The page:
Learning Ballet as an Adult: Embrace Your Ballet "Accent"

Photo by Rafa Sanfilippo on Unsplash

by Kate Feinberg Robins, PhD

Embrace Your Ballet "Accent"

I know as a linguistic anthropologist that languages are not made up simply of words, but of grammar, sounds, and cultural understandings. The same is true for ballet. 

Ballet is not about what steps we can do. It’s about how we move. 

If we know a few words (steps) and understand the principles behind them, we can communicate. If we know lots of words but don’t understand how they fit together grammatically, what they mean culturally, or how to pronounce them, communication is difficult at best.

There is a myth that both ballet and languages must be learned in childhood. 

Children’s brains and bodies do have greater plasticity. Children can speak new languages without a foreign-sounding accent. Their bodies can be shaped to the aesthetics of ballet.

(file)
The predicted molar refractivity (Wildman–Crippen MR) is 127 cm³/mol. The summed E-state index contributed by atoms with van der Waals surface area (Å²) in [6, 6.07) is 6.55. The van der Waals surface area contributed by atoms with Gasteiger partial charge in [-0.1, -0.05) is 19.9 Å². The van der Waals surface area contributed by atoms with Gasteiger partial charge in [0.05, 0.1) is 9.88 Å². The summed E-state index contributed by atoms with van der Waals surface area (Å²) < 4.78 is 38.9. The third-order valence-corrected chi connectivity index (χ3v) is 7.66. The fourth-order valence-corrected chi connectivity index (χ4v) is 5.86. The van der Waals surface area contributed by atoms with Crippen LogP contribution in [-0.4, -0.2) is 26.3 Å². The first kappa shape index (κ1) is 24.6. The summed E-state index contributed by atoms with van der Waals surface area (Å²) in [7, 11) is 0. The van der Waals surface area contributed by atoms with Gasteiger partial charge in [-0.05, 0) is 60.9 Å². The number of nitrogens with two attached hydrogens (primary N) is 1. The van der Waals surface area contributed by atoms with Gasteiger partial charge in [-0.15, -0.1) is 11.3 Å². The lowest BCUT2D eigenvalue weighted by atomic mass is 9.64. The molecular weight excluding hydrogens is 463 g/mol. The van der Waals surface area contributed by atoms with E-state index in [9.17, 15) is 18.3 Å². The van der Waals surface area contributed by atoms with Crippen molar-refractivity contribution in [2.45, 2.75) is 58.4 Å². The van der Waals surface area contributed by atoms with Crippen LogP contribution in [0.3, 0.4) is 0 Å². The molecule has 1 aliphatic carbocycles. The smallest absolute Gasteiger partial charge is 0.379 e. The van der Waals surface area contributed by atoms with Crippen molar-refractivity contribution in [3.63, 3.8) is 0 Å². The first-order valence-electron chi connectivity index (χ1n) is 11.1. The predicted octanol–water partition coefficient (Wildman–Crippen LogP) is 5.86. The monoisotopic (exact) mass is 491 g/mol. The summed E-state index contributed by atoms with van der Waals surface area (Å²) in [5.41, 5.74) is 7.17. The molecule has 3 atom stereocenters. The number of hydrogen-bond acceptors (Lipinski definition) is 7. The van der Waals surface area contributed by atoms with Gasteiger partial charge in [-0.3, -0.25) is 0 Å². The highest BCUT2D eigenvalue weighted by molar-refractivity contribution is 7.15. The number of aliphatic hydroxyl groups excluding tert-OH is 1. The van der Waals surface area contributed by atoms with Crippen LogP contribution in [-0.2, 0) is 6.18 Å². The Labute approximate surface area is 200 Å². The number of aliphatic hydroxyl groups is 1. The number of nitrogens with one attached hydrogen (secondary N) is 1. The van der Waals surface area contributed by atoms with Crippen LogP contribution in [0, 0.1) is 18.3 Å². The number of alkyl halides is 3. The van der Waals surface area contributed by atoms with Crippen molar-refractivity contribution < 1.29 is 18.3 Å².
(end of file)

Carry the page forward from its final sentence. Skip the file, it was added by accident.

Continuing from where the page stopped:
But anyone at any age is capable of learning. 

Adults have a lifetime of experience that we can use to learn deliberately and purposefully. Whether learning a language or ballet, we can embrace our “immigrant” accents. We can use the wisdom of age to learn what works for us and what doesn’t, to communicate effectively with both our words and our bodies.

If we look at ballet as a language, we can shift our goal away from performance on stage to performance in everyday conversation. 

It is well within your reach to gain the conversational skills to move through your life with confidence and ease.

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